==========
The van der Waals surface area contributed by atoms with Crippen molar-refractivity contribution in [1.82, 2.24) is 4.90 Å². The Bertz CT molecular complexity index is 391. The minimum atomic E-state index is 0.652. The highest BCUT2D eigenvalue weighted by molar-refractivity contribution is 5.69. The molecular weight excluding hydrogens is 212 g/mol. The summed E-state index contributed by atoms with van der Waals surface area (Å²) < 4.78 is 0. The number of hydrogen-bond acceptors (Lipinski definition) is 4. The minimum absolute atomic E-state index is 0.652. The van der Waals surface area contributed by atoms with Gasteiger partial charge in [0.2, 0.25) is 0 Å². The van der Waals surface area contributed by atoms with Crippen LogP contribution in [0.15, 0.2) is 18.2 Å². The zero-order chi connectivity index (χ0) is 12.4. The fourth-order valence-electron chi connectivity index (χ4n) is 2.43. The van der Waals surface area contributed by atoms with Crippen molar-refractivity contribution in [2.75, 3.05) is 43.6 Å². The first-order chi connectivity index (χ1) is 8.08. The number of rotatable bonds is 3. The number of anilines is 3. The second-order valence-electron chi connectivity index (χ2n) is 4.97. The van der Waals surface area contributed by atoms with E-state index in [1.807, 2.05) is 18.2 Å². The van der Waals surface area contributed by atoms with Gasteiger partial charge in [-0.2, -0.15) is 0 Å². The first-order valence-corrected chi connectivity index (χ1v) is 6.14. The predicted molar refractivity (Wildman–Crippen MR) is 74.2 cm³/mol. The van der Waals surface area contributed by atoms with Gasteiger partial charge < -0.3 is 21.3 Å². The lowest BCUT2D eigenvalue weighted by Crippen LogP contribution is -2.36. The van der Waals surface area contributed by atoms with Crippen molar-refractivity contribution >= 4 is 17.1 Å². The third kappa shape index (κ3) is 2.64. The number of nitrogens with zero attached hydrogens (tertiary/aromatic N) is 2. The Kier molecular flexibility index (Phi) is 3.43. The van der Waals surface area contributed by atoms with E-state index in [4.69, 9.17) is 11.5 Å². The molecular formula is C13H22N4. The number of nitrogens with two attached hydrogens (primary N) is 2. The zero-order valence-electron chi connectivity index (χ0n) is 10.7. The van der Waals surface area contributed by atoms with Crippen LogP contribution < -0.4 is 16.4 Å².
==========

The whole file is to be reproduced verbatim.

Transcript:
The van der Waals surface area contributed by atoms with Crippen molar-refractivity contribution in [1.82, 2.24) is 4.90 Å². The Bertz CT molecular complexity index is 391. The minimum atomic E-state index is 0.652. The highest BCUT2D eigenvalue weighted by molar-refractivity contribution is 5.69. The molecular weight excluding hydrogens is 212 g/mol. The summed E-state index contributed by atoms with van der Waals surface area (Å²) < 4.78 is 0. The number of hydrogen-bond acceptors (Lipinski definition) is 4. The minimum absolute atomic E-state index is 0.652. The van der Waals surface area contributed by atoms with Gasteiger partial charge in [0.2, 0.25) is 0 Å². The van der Waals surface area contributed by atoms with Crippen LogP contribution in [0.15, 0.2) is 18.2 Å². The zero-order chi connectivity index (χ0) is 12.4. The fourth-order valence-electron chi connectivity index (χ4n) is 2.43. The van der Waals surface area contributed by atoms with Crippen molar-refractivity contribution in [2.75, 3.05) is 43.6 Å². The first-order chi connectivity index (χ1) is 8.08. The number of rotatable bonds is 3. The number of anilines is 3. The second-order valence-electron chi connectivity index (χ2n) is 4.97. The van der Waals surface area contributed by atoms with E-state index in [1.807, 2.05) is 18.2 Å². The van der Waals surface area contributed by atoms with Gasteiger partial charge in [-0.2, -0.15) is 0 Å². The first-order valence-corrected chi connectivity index (χ1v) is 6.14. The predicted molar refractivity (Wildman–Crippen MR) is 74.2 cm³/mol. The van der Waals surface area contributed by atoms with Gasteiger partial charge < -0.3 is 21.3 Å². The lowest BCUT2D eigenvalue weighted by Crippen LogP contribution is -2.36. The van der Waals surface area contributed by atoms with Crippen molar-refractivity contribution >= 4 is 17.1 Å². The third kappa shape index (κ3) is 2.64. The number of nitrogens with zero attached hydrogens (tertiary/aromatic N) is 2. The Kier molecular flexibility index (Phi) is 3.43. The van der Waals surface area contributed by atoms with E-state index in [4.69, 9.17) is 11.5 Å². The molecular formula is C13H22N4. The number of nitrogens with two attached hydrogens (primary N) is 2. The zero-order valence-electron chi connectivity index (χ0n) is 10.7. The van der Waals surface area contributed by atoms with Crippen LogP contribution < -0.4 is 16.4 Å².